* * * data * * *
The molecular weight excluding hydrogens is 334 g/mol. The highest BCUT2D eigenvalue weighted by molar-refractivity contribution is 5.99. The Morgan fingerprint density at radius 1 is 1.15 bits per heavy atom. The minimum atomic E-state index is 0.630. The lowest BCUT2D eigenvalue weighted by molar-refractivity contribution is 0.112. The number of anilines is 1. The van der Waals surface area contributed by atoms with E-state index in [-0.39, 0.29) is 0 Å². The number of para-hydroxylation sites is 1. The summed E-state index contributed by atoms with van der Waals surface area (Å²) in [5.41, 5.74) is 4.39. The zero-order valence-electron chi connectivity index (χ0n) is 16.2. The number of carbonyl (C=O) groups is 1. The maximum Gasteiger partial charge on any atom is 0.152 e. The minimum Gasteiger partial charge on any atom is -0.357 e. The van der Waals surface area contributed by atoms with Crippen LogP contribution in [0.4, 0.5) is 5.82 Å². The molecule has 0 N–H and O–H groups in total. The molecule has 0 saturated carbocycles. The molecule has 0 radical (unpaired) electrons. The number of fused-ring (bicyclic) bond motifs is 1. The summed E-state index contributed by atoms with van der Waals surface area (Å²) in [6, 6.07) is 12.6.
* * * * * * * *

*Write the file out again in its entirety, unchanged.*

The molecular weight excluding hydrogens is 334 g/mol. The highest BCUT2D eigenvalue weighted by molar-refractivity contribution is 5.99. The Morgan fingerprint density at radius 1 is 1.15 bits per heavy atom. The minimum atomic E-state index is 0.630. The lowest BCUT2D eigenvalue weighted by molar-refractivity contribution is 0.112. The number of anilines is 1. The van der Waals surface area contributed by atoms with E-state index in [-0.39, 0.29) is 0 Å². The number of para-hydroxylation sites is 1. The summed E-state index contributed by atoms with van der Waals surface area (Å²) in [5.41, 5.74) is 4.39. The zero-order valence-electron chi connectivity index (χ0n) is 16.2. The number of carbonyl (C=O) groups is 1. The maximum Gasteiger partial charge on any atom is 0.152 e. The minimum Gasteiger partial charge on any atom is -0.357 e. The van der Waals surface area contributed by atoms with Crippen LogP contribution in [0.4, 0.5) is 5.82 Å². The molecule has 0 N–H and O–H groups in total. The molecule has 0 saturated carbocycles. The molecule has 0 radical (unpaired) electrons. The number of fused-ring (bicyclic) bond motifs is 1. The summed E-state index contributed by atoms with van der Waals surface area (Å²) in [6, 6.07) is 12.6.